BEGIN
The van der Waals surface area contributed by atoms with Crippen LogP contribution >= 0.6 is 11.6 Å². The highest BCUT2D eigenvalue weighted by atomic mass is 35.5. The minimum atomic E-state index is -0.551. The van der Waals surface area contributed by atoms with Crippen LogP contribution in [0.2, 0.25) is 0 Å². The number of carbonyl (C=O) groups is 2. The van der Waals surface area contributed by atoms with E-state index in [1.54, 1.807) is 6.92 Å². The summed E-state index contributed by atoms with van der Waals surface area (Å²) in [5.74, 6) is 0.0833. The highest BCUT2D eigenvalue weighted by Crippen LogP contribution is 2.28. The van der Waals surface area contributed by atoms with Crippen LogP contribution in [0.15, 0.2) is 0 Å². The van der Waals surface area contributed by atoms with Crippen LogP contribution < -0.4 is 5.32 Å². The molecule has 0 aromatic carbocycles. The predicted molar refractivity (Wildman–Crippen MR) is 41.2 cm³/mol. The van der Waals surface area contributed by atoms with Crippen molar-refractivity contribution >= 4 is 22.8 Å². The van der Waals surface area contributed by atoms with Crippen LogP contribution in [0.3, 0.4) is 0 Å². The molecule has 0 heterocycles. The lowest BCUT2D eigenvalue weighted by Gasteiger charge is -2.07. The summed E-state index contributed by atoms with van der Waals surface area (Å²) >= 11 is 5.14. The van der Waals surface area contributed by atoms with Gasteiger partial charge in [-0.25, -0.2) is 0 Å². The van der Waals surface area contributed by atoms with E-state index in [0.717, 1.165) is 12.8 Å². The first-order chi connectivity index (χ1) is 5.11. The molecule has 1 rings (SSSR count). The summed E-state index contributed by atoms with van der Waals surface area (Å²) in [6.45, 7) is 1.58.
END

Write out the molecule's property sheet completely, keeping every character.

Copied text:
The van der Waals surface area contributed by atoms with Crippen LogP contribution >= 0.6 is 11.6 Å². The highest BCUT2D eigenvalue weighted by atomic mass is 35.5. The minimum atomic E-state index is -0.551. The van der Waals surface area contributed by atoms with Crippen LogP contribution in [0.2, 0.25) is 0 Å². The number of carbonyl (C=O) groups is 2. The van der Waals surface area contributed by atoms with E-state index in [1.54, 1.807) is 6.92 Å². The summed E-state index contributed by atoms with van der Waals surface area (Å²) in [5.74, 6) is 0.0833. The highest BCUT2D eigenvalue weighted by Crippen LogP contribution is 2.28. The van der Waals surface area contributed by atoms with Crippen LogP contribution in [0.15, 0.2) is 0 Å². The van der Waals surface area contributed by atoms with Crippen LogP contribution < -0.4 is 5.32 Å². The molecule has 0 aromatic carbocycles. The predicted molar refractivity (Wildman–Crippen MR) is 41.2 cm³/mol. The van der Waals surface area contributed by atoms with Crippen molar-refractivity contribution >= 4 is 22.8 Å². The van der Waals surface area contributed by atoms with Crippen LogP contribution in [0.3, 0.4) is 0 Å². The molecule has 0 heterocycles. The lowest BCUT2D eigenvalue weighted by Gasteiger charge is -2.07. The summed E-state index contributed by atoms with van der Waals surface area (Å²) >= 11 is 5.14. The van der Waals surface area contributed by atoms with Gasteiger partial charge in [-0.25, -0.2) is 0 Å². The van der Waals surface area contributed by atoms with E-state index in [0.717, 1.165) is 12.8 Å². The first-order chi connectivity index (χ1) is 5.11. The molecule has 1 rings (SSSR count). The summed E-state index contributed by atoms with van der Waals surface area (Å²) in [6.45, 7) is 1.58.